A few days ago, I posted about a Gallup poll which said that religious Americans have a statistically significantly higher level of wellbeing than nonreligious Americans.
Jeff at the blog Inquiry, Blasphemy, and Magic Missiles offers a different take on the results and explains why they may be misleading:
I would argue that those of us under the “Atheist” subgroup may be higher than the general non-religious group. Now this isn’t an entirely unfounded claim… an Atheist tends to have a few general traits that are indicative of higher well-being.
First off, most of us have gone through a long process of deciding our stance on religion and have a strong, intrinsically discovered set of beliefs. People who have been given a choice tend to display a wide array positive behaviors and emotions.
As a disclaimer to that, the same would be said for the Very religious who have questioned their beliefs and arrived to this sort of conclusion — the presence of choice tends to make people more comfortable in their convictions.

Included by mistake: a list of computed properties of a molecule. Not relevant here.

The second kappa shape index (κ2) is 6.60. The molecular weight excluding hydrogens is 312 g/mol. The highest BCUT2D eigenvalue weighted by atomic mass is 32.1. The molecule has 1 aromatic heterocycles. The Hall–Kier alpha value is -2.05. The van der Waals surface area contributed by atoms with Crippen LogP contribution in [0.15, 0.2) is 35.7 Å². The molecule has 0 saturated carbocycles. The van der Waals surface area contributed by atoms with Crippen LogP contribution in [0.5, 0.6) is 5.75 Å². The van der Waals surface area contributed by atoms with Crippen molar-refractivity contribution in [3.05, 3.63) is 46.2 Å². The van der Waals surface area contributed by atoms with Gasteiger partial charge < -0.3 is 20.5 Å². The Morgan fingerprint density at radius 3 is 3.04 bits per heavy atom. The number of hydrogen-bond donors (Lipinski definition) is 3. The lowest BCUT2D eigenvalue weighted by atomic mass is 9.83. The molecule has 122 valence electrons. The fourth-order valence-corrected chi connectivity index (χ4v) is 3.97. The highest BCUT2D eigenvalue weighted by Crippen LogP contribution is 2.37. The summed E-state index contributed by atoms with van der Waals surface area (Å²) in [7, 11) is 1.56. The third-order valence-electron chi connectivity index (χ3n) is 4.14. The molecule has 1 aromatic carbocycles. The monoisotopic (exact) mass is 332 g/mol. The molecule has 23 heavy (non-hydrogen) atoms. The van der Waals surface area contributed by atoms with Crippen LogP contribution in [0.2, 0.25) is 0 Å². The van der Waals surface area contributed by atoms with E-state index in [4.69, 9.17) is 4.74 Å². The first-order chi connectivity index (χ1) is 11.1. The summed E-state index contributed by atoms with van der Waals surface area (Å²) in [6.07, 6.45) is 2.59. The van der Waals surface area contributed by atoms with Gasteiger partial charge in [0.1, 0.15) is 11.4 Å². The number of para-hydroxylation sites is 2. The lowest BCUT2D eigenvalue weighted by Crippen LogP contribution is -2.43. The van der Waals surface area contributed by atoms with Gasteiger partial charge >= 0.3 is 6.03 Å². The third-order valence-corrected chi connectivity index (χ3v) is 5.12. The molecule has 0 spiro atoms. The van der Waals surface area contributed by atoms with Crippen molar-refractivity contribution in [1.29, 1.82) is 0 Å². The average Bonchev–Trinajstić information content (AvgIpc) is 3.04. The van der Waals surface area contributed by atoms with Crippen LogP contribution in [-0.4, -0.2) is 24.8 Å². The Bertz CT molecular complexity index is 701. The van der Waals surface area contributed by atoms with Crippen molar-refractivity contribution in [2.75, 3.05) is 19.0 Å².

Second, there is the presence of identity. There are many psychological theories of identity, but in general, people who have a strong sense of who they are and what they believe score extremely high on measures of well-being and other positive emotions and behaviors…
What does this mean? Well, it is likely that the majority of “non-believers” and “moderates” have not gone through any of these long periods of identity achievement or self discovery (or they are still in the process of this). People who are going through this process still have slightly higher scores on the associated measures than people who are not going through the process, but it is still nowhere near those who have run the track and finished…
One of the most frustrating things about demographic studies is that atheists, agnostics, non-theists, and “nones” are often lumped together when there are differences between the groups.
“Non-religious” applies to a large number of people who wouldn’t identify as atheists, so keep that in mind when you’re looking at any poll.